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|Title: ||Prognosis of very young breast cancer patients|
|Authors: ||Janssens, Jaak Ph.|
|Keywords: ||Clinical trials|
|Issue Date: ||1999|
|Citation: ||Women and Cancer, 1(3). p. 34-41|
|Abstract: ||The relation between age of breast cancer patients at presentation and prognosis remains a matter of debate. Despite this controversy, more aggressive systemic treatments are claimed for younger patients. The population consisted of 1285 patients, which were divided in three age groups: (A) under the age of 35 (n = 63), (B) between 36 and 49 (448) and (C) older than 49 years (774). Clinical and pathological parameters, known to be related to prognosis, were recorded prospectively between 1983 and 1996 and related to the site of recurrence, disease free survival and survival. 41,27% of the patients from group A had recurrent disease compared to 25,7% for older patients (p=0,01). Confounding prognostic parameters were diameter, TNM-classification, location of the tumor within the breast, type of treatment and nodal status. However, these prognostic parameters did not explain why young patients did worse. The diameter of the tumor was even smaller with a mean of 2,49 cm within group A, compared to 2,74 and 3,21 cm for groups B and C respectively (p=0,001). Although the rate of locoregional relapse was identical in the three age groups, the younger age group had significantly more and earlier systemic recurrences (p=0,017). Overall survival was 73,53 (A), 84,65% (B) and 72,76 (C – p=0,004) at 5 years of follow-up. No prognostic parameter was significantly related to the risk of recurrence or survival. Younger breast cancer patients under the age of 35 have a significantly higher and earlier systemic recurrence compared to older age groups. This translates in a decreased survival 3 to 8 years after diagnosis. This poor prognosis can neither be explained nor predicted by routine clinical and pathological prognostic parameters|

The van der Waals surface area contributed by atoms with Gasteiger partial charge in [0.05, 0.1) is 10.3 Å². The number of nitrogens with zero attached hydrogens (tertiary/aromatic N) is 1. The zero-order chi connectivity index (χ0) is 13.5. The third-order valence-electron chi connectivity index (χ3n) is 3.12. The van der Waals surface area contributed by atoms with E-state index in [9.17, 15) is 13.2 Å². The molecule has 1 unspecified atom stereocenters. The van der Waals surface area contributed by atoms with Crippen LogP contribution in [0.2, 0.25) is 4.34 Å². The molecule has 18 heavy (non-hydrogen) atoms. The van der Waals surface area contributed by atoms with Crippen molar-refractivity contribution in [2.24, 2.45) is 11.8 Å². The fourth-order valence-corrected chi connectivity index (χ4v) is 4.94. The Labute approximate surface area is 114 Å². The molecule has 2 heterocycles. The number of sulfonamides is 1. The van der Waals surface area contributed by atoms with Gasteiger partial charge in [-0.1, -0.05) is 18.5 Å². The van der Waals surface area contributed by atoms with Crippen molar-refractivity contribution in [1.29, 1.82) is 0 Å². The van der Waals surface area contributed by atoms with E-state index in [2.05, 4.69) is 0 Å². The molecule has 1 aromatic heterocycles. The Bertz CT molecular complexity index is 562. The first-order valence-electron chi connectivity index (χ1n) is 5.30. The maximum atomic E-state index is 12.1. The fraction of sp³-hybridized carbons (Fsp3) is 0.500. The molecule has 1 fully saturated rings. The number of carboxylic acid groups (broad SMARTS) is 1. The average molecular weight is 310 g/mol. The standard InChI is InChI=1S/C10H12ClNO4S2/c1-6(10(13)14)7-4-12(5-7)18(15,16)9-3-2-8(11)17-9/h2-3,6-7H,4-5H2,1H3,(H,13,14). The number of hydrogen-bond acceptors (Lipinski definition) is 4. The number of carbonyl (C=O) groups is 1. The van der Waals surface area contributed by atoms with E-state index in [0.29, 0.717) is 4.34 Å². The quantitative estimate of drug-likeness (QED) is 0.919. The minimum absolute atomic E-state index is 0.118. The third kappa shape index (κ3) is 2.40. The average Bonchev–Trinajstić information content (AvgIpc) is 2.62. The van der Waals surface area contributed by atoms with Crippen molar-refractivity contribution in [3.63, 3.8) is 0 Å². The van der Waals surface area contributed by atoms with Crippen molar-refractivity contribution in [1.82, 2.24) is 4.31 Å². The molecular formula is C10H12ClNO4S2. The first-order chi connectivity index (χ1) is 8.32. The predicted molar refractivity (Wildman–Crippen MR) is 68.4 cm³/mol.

|Type: ||Journal Contribution|
|Appears in Collections: ||Research publications|
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